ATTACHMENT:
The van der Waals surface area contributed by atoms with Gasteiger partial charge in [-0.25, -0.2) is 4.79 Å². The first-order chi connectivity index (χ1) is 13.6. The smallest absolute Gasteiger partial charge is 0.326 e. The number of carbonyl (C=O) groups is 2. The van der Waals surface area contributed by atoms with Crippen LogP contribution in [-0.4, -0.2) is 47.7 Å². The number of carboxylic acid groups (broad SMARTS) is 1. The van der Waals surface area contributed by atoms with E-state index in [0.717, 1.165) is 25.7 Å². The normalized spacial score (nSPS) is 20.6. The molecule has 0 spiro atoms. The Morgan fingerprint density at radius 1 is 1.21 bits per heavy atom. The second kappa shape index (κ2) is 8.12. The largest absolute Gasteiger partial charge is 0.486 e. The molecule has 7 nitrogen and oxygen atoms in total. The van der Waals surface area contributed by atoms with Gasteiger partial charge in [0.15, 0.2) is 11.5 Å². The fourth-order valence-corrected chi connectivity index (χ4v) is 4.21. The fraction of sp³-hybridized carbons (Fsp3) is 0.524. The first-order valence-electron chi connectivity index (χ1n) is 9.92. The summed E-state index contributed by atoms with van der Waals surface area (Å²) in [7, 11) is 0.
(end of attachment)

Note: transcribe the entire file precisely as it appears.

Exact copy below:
The van der Waals surface area contributed by atoms with Gasteiger partial charge in [-0.25, -0.2) is 4.79 Å². The first-order chi connectivity index (χ1) is 13.6. The smallest absolute Gasteiger partial charge is 0.326 e. The number of carbonyl (C=O) groups is 2. The van der Waals surface area contributed by atoms with Crippen LogP contribution in [-0.4, -0.2) is 47.7 Å². The number of carboxylic acid groups (broad SMARTS) is 1. The van der Waals surface area contributed by atoms with E-state index in [0.717, 1.165) is 25.7 Å². The normalized spacial score (nSPS) is 20.6. The molecule has 0 spiro atoms. The Morgan fingerprint density at radius 1 is 1.21 bits per heavy atom. The second kappa shape index (κ2) is 8.12. The largest absolute Gasteiger partial charge is 0.486 e. The molecule has 7 nitrogen and oxygen atoms in total. The van der Waals surface area contributed by atoms with Gasteiger partial charge in [0.15, 0.2) is 11.5 Å². The fourth-order valence-corrected chi connectivity index (χ4v) is 4.21. The fraction of sp³-hybridized carbons (Fsp3) is 0.524. The first-order valence-electron chi connectivity index (χ1n) is 9.92. The summed E-state index contributed by atoms with van der Waals surface area (Å²) in [7, 11) is 0.